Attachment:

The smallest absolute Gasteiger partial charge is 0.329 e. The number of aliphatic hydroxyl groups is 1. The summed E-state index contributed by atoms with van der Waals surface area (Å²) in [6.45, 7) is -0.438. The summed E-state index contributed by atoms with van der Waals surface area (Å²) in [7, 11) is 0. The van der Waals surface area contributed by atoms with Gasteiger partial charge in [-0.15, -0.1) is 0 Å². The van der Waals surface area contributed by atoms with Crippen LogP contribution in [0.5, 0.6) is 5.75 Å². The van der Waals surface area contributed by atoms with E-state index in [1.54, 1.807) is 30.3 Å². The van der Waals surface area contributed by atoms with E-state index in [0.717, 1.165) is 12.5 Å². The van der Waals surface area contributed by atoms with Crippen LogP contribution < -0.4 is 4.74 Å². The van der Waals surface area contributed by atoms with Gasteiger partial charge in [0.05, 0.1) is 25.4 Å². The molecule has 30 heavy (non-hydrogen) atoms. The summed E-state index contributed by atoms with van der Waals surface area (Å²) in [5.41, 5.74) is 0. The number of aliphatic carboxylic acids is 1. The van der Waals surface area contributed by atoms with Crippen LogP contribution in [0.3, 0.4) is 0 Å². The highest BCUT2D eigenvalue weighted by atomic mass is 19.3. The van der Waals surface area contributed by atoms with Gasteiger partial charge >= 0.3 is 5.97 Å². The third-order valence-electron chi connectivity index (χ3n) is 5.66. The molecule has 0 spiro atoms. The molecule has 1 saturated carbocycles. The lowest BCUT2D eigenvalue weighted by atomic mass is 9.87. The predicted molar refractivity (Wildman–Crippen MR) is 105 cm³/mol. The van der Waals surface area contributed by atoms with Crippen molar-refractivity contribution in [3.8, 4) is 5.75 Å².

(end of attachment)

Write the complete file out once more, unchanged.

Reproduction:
The smallest absolute Gasteiger partial charge is 0.329 e. The number of aliphatic hydroxyl groups is 1. The summed E-state index contributed by atoms with van der Waals surface area (Å²) in [6.45, 7) is -0.438. The summed E-state index contributed by atoms with van der Waals surface area (Å²) in [7, 11) is 0. The van der Waals surface area contributed by atoms with Gasteiger partial charge in [-0.15, -0.1) is 0 Å². The van der Waals surface area contributed by atoms with Crippen LogP contribution in [0.5, 0.6) is 5.75 Å². The van der Waals surface area contributed by atoms with E-state index in [1.54, 1.807) is 30.3 Å². The van der Waals surface area contributed by atoms with E-state index in [0.717, 1.165) is 12.5 Å². The van der Waals surface area contributed by atoms with Crippen LogP contribution < -0.4 is 4.74 Å². The van der Waals surface area contributed by atoms with Gasteiger partial charge in [0.05, 0.1) is 25.4 Å². The molecule has 30 heavy (non-hydrogen) atoms. The summed E-state index contributed by atoms with van der Waals surface area (Å²) in [5.41, 5.74) is 0. The number of aliphatic carboxylic acids is 1. The van der Waals surface area contributed by atoms with Crippen LogP contribution in [0.3, 0.4) is 0 Å². The highest BCUT2D eigenvalue weighted by atomic mass is 19.3. The van der Waals surface area contributed by atoms with Gasteiger partial charge >= 0.3 is 5.97 Å². The third-order valence-electron chi connectivity index (χ3n) is 5.66. The molecule has 0 spiro atoms. The molecule has 1 saturated carbocycles. The lowest BCUT2D eigenvalue weighted by atomic mass is 9.87. The predicted molar refractivity (Wildman–Crippen MR) is 105 cm³/mol. The van der Waals surface area contributed by atoms with Crippen molar-refractivity contribution in [3.8, 4) is 5.75 Å².